The people of the Basketmaker culture complex were short in stature and slender in build, with rather delicate features and long narrow heads. The end of the Basketmaker periods saw the intrusion of a new physical type, a group with short, broad heads, artificially flattened behind. These newcomers, the Pueblo people, in time impressed their physical type upon the later cultures of southern Utah. They filtered into the Basketmaker territory in ever-increasing numbers until the older, long-headed strain ceased to exist. About the time of this amalgamation the bow and arrow and grooved axe came into use. Cotton (for woven clothing) and several new varieties of corn were introduced. The turkey was domesticated; turkey skin, cut into strips, was woven into robes. Pottery technique improved in style and execution. In addition to plain and black-on-white vessels, jars were made in a manner that gave a banded appearance to the neck of the finished product. The semi-subterranean dwelling had shallow pits with freestanding walls of pole and adobe construction. There is little evidence of this period in Utah. It is known as Pueblo I or Developmental Pueblo. It is best represented in Arizona, New Mexico, and Colorado, and probably dated from about 800 to 900 A.D., or a little later in southern Utah.
Intensive cultivation of corn, beans, and squash provided food in such vast amounts that the Pueblo people were able to build substantial permanent villages. They developed flat-roofed masonry houses containing several contiguous rooms, some of which were used for living quarters, while others provided storage space. They were usually laid out in the form of a rectangle partially enclosed. A central court containing a semi-subterranean room that preserved certain features of the old Basketmaker houses was the prototype of the modern Pueblo ceremonial chamber or kiva (assembly chamber built under or in the Pueblo houses and used for religious purposes). Pottery was made with black designs on a true white or red background. Cooking vessels were made with corrugated surfaces; structural coils of clay were pinched at intervals and not afterwards smoothed over. Crops were cultivated with simple agricultural tools, among which the digging stick was still the most important. This period, dating from about 900 to 1000 A.D., known as Pueblo II, is strongly represented in southern Utah. A general absence of Pueblo I indicates that the characteristic traits of this period were established in northern Arizona and later spread to southern Utah.
Somewhere around 1000 to 1100 A.D. there was a tendency on the part of dwellers in the small masonry houses of the San Juan valley to gather in large terraced pueblos of three or four stories. The dawn of the period known as Pueblo III or Great Pueblo produced large cliff dwellings similar to Mesa Verde's Cliff Palace in Colorado, great valley pueblos such as Pueblo Bonito in New Mexico, and large open-air villages in southeastern Utah. This concentration generated great cultural advances and specializations. Pottery was improved, each center producing a particular type. Fields were tilled, often at a distance from dwellings.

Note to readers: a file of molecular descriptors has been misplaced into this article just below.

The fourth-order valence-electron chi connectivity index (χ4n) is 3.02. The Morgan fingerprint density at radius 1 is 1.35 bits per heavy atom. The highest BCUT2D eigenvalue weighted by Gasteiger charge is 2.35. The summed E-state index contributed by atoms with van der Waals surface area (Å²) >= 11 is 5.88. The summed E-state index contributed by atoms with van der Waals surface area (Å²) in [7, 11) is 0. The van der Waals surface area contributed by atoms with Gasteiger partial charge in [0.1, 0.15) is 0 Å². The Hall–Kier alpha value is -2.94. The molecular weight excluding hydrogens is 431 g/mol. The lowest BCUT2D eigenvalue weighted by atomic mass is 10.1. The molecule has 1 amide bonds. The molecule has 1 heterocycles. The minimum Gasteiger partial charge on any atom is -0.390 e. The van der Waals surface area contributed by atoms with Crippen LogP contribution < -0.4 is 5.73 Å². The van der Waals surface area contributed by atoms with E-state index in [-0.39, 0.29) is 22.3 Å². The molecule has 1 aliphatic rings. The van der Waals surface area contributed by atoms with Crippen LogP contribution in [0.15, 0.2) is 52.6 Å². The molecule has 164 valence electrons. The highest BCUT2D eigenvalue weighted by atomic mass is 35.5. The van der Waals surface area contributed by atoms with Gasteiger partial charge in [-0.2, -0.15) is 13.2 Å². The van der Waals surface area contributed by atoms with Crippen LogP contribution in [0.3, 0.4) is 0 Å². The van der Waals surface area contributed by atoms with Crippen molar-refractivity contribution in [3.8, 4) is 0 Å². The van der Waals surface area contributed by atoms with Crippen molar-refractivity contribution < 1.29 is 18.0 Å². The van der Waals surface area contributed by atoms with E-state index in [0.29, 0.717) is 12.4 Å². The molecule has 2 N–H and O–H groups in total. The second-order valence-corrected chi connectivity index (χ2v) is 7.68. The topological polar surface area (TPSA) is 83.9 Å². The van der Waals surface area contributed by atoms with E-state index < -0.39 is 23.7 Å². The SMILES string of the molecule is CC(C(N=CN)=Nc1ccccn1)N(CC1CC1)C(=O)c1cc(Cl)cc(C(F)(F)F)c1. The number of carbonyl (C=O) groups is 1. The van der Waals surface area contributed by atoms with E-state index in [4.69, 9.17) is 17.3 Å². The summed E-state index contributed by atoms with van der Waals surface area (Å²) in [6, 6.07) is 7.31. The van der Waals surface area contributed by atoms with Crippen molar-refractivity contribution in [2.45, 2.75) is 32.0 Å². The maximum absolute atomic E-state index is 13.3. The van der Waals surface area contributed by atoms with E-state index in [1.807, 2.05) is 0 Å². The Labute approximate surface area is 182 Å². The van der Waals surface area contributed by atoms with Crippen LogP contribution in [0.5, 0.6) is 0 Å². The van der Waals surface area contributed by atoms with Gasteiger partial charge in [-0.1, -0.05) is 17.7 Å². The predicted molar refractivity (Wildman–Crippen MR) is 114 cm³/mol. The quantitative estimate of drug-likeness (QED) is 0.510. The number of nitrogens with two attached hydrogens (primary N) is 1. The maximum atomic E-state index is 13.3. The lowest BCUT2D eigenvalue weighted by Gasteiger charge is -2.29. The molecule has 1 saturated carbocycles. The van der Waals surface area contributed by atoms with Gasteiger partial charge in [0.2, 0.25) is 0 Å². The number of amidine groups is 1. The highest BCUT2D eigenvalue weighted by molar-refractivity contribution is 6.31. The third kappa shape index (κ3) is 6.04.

These Indian towns reached a cultural level unsurpassed at any other period in their history, and then, for some unaccountable reason (perhaps the increased pressure of nomadic peoples), were gradually abandoned. First the northern centers and later those of the South were deserted until by the end of Pueblo III, about 1300 A.D., the villages in the San Juan Valley and Utah in general were abandoned. The culture continued in other parts of "the Southwest and passed through two subsequent periods: Pueblo IV or Regressive Pueblo, extending from 1300 to 1700 A.D.; and Pueblo V or Historic Pueblo, extending from 1700 A.D. to the present. The modern descendants of these people can be seen today at the Hopi towns in Arizona and Zuñi, Acomá, and the Rio Grande pueblos of New Mexico. It is possible to date these periods with some degree of exactness through study of the annual rings in timbers found within the ruins.
During the development of the Basketmaker-Pueblo sequence in southern Utah and adjoining States the larger part of Utah was inhabited by groups that lived in the northern hinterland of the progressive and comparatively highly cultured southern areas; from these they received their greatest stimulus. Since Basketmaker times cultural infiltrations have been diffused through central and northern Utah from the south. Certain ideas were more popular than others and moved more rapidly, producing strange combinations of comparatively recent traits practiced side by side with others that had been long discontinued in the focal area. This amalgamation of chronologically distinct southern traits, together with new adaptations and local inventions, produced a culture in Utah that can only be understood in terms of the Basketmaker-Pueblo sequence to the south.
The area in eastern Utah between the mouth of the San Juan River and the Uintah Basin acquired a culture that was basically Basketmaker but had such Pueblo ideas as the bow and arrow; at first, the people built shallow-pit lodges with pole and adobe roofs and a little later erected stone houses with free-standing walls. Cliff structures are common in this area, consisting mostly of small buildings on high ledges. Some are dwellings, while others are so small that they have given rise to the idea that they were inhabited by pygmies. Actually they were used as granaries. Truncated pyramidal pole and adobe structures have been found perched on high and narrow pinnacles many hundreds of feet above the valley floors. Similar dwellings are found near agricultural lands in the canyon bottoms, and slab-lined storage cists occur frequently.